Association Urges Lawmakers and Public Officials to Increase Support for Craft Worker Training Programs to Address Ongoing Demand for Infrastructure, Private and Residential Construction in 2017
Construction employment slipped by 3,000 jobs in December, while average hourly earnings accelerated, according to an analysis of new government data by the Associated General Contractors of America. Association officials noted that recent construction spending numbers and their own survey of members suggest demand for construction remains strong, suggesting that the lack of hiring may be due to a shortage of available workers.
"This report presents mixed signals about the state of the construction industry," said Ken Simonson, the association's chief economist. "Although a dip in employment might normally be a sign of declining demand, in this case the industry is raising wages and taking other steps to attract and retain workers. Construction spending in November hit a 10-year high, with one-month and year-over-year increases in all major segments. Looking ahead, contractors say they expect more work in every category in 2017 than in 2016."
Construction employment totaled 6,699,000 in December, a decrease of 3,000 from November but an increase of 102,000 or 1.5 percent from a year ago. Average hourly earnings in construction increased 3.0 percent over the past year to $28.42 per hour. Earnings have been rising in recent months at the fastest annual rate since 2009, which Simonson said is evidence that contractors are still eager to expand their headcounts.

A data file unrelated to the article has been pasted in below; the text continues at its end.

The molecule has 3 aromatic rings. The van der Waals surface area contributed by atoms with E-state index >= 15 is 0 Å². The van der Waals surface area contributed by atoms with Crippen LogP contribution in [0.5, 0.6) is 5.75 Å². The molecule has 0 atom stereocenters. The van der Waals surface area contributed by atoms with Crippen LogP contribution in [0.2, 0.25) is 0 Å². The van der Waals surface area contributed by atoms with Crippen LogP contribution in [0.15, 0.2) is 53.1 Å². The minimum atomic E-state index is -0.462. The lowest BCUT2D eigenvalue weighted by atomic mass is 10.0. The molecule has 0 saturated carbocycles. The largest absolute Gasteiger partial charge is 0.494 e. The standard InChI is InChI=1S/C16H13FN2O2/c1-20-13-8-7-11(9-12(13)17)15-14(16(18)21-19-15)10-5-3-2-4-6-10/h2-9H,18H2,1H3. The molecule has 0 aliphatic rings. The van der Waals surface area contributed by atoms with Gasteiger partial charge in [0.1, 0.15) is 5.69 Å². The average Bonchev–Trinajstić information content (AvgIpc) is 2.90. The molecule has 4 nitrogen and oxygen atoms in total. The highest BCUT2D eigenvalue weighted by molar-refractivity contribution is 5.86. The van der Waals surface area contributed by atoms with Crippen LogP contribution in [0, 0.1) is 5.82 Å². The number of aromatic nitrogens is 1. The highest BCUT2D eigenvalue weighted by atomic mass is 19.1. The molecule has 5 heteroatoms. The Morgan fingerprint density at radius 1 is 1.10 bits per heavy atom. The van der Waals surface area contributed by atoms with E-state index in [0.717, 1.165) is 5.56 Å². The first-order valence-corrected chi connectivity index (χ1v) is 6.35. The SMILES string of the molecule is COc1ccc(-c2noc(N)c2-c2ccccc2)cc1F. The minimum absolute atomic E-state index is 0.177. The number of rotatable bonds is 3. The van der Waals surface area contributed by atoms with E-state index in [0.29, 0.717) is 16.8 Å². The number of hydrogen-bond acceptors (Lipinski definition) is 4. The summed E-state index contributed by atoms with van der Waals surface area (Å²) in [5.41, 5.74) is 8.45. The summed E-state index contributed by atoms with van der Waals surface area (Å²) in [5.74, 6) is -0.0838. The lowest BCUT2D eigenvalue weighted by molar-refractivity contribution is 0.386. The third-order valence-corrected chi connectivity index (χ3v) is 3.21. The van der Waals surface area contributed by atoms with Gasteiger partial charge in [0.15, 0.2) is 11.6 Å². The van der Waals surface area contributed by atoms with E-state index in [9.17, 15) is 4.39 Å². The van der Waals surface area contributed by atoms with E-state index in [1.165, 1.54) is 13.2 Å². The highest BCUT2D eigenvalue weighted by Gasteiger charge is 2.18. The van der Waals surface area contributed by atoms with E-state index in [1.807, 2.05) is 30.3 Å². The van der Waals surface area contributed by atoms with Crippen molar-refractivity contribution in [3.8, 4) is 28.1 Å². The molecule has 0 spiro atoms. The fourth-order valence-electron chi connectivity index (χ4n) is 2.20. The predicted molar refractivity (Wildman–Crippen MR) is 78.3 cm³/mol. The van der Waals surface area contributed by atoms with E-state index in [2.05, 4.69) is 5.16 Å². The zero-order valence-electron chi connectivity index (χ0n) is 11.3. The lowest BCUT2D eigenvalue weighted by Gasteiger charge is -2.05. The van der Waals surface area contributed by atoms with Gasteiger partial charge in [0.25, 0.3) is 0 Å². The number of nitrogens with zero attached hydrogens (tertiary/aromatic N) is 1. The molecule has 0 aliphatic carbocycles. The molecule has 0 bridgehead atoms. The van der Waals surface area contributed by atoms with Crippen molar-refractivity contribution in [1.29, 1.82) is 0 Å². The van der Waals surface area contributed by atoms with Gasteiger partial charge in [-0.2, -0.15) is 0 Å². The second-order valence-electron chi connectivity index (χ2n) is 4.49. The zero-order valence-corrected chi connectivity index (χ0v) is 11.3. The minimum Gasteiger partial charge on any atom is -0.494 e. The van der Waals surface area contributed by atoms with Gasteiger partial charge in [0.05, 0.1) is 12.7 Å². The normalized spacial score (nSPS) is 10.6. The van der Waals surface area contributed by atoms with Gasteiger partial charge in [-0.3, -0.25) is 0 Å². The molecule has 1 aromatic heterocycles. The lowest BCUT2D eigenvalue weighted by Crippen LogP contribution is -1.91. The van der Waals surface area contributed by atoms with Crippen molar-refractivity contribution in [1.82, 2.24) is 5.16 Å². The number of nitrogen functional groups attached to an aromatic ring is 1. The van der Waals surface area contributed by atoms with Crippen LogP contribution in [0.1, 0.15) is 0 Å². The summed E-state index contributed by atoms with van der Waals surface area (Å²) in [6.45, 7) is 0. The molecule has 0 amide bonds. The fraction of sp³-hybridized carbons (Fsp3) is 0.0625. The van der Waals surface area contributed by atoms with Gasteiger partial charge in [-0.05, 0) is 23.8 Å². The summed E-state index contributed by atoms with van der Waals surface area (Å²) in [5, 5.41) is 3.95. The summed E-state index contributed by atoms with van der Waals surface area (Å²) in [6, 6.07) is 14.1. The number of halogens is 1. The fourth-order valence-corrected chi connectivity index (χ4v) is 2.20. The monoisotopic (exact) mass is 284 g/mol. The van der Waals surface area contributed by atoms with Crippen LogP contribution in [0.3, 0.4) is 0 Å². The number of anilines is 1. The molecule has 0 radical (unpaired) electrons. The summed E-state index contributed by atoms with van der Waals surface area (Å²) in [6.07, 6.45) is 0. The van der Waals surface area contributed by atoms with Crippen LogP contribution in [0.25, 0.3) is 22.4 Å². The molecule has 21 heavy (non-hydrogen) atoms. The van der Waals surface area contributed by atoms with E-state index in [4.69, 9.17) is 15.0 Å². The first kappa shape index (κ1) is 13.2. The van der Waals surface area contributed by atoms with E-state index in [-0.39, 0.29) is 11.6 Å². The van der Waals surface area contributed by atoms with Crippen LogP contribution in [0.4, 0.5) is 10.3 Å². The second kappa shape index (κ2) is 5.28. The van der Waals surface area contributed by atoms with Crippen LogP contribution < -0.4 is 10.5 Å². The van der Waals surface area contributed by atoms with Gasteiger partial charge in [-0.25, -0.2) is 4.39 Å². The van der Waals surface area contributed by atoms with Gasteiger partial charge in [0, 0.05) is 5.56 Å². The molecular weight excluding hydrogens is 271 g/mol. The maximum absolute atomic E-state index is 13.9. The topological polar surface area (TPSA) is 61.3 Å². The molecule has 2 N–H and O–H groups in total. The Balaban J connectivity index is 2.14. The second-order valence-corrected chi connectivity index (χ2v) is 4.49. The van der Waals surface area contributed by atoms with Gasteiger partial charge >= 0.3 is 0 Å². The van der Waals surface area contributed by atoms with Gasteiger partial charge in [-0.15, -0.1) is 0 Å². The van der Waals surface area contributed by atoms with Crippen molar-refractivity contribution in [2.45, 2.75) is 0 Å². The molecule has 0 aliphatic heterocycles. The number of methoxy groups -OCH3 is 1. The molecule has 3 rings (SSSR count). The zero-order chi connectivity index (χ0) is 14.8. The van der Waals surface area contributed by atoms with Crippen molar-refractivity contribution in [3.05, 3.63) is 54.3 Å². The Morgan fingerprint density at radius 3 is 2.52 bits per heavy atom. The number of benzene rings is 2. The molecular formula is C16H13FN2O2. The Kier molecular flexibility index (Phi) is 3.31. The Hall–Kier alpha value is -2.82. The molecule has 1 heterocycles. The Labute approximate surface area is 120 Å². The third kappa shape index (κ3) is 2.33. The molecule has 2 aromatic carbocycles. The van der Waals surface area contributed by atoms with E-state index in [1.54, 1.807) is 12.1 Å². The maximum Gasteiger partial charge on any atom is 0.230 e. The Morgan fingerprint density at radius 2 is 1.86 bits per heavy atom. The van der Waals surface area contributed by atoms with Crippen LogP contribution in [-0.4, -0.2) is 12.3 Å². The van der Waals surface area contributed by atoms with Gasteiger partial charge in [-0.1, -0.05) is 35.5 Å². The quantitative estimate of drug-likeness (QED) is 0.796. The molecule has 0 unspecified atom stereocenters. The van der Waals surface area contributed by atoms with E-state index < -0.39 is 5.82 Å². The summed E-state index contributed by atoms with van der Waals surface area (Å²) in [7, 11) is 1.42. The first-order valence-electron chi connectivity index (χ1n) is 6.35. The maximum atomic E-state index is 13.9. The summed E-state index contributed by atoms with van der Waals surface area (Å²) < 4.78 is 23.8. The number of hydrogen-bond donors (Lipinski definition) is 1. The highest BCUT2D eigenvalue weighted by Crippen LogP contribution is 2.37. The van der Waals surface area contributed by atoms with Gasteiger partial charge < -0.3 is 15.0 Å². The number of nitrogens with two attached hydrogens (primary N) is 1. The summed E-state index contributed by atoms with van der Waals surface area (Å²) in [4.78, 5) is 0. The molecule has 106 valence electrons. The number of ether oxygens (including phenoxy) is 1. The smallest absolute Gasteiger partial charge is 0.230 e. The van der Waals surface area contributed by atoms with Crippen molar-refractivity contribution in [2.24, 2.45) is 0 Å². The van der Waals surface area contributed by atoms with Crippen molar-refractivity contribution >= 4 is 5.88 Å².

Residential construction—comprising residential building and specialty trade contractors—added 9,800 jobs in December and 102,500, or 3.0 percent, compared to a year ago. Nonresidential construction (building, specialty trades, and heavy and civil engineering construction) employment shrank by 13,400 employees in December and was virtually flat (-400 employees, 0.0 percent) over the year.
These numbers contrast with Census Bureau data on construction spending in November that were released on Wednesday, Simonson observed. Those figures showed that overall spending increased 0.9 percent for the month and 4.1 percent over 12 months. Total residential spending was up 1.0 percent and 3.0 percent, respectively, while total nonresidential spending climbed 0.8 percent from October and 4.9 percent from November 2015.
Association officials noted that both the recent spending data and a survey of members that they plan to release on January 10 point to continued construction activity and an eagerness by contractors to hire—if they can find qualified workers. The association urged lawmakers and government officials to expand and fund employment and training programs to equip students and workers with the skills needed to become productive construction employees.
"Contractors are hopeful that demand for infrastructure, private investment and housing will remain strong in 2017," said Stephen E. Sandherr, the association's chief executive officer. "But they need more workers to satisfy that demand. Government at all levels must step up its programs to educate and train the next generation of construction craft workers."
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